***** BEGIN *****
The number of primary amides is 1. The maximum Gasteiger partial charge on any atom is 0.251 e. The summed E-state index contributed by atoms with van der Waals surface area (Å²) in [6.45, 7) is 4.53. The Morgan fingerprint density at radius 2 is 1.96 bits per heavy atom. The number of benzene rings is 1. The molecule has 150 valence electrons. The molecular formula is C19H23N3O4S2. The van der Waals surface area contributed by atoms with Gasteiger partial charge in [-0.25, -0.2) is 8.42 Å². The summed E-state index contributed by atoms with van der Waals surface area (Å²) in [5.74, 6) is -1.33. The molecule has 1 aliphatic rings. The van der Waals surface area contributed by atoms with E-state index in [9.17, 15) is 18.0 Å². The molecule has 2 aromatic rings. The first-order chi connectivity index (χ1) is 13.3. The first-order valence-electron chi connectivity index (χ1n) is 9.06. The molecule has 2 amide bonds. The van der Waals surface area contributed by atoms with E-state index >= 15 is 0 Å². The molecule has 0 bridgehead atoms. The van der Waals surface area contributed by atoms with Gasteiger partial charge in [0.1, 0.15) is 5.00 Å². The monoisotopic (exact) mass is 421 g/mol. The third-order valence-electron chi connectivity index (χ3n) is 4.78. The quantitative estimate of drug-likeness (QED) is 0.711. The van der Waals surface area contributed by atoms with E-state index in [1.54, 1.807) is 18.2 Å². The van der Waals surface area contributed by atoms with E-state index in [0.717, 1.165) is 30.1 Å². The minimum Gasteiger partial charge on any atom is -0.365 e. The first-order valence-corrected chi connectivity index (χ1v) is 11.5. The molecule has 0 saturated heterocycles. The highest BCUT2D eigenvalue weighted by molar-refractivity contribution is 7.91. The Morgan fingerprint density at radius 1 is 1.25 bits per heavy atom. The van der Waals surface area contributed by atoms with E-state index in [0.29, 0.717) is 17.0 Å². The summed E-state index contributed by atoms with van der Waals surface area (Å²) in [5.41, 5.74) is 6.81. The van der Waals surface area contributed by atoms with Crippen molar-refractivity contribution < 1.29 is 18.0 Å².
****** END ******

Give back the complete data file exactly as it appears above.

The number of primary amides is 1. The maximum Gasteiger partial charge on any atom is 0.251 e. The summed E-state index contributed by atoms with van der Waals surface area (Å²) in [6.45, 7) is 4.53. The Morgan fingerprint density at radius 2 is 1.96 bits per heavy atom. The number of benzene rings is 1. The molecule has 150 valence electrons. The molecular formula is C19H23N3O4S2. The van der Waals surface area contributed by atoms with Gasteiger partial charge in [-0.25, -0.2) is 8.42 Å². The summed E-state index contributed by atoms with van der Waals surface area (Å²) in [5.74, 6) is -1.33. The molecule has 1 aliphatic rings. The van der Waals surface area contributed by atoms with E-state index in [9.17, 15) is 18.0 Å². The molecule has 2 aromatic rings. The first-order chi connectivity index (χ1) is 13.3. The first-order valence-electron chi connectivity index (χ1n) is 9.06. The molecule has 2 amide bonds. The van der Waals surface area contributed by atoms with E-state index >= 15 is 0 Å². The molecule has 0 bridgehead atoms. The van der Waals surface area contributed by atoms with Gasteiger partial charge in [0.1, 0.15) is 5.00 Å². The monoisotopic (exact) mass is 421 g/mol. The third-order valence-electron chi connectivity index (χ3n) is 4.78. The quantitative estimate of drug-likeness (QED) is 0.711. The van der Waals surface area contributed by atoms with E-state index in [1.54, 1.807) is 18.2 Å². The van der Waals surface area contributed by atoms with E-state index in [0.717, 1.165) is 30.1 Å². The minimum Gasteiger partial charge on any atom is -0.365 e. The first-order valence-corrected chi connectivity index (χ1v) is 11.5. The molecule has 0 saturated heterocycles. The highest BCUT2D eigenvalue weighted by molar-refractivity contribution is 7.91. The Morgan fingerprint density at radius 1 is 1.25 bits per heavy atom. The van der Waals surface area contributed by atoms with E-state index in [0.29, 0.717) is 17.0 Å². The summed E-state index contributed by atoms with van der Waals surface area (Å²) in [5.41, 5.74) is 6.81. The van der Waals surface area contributed by atoms with Crippen molar-refractivity contribution < 1.29 is 18.0 Å².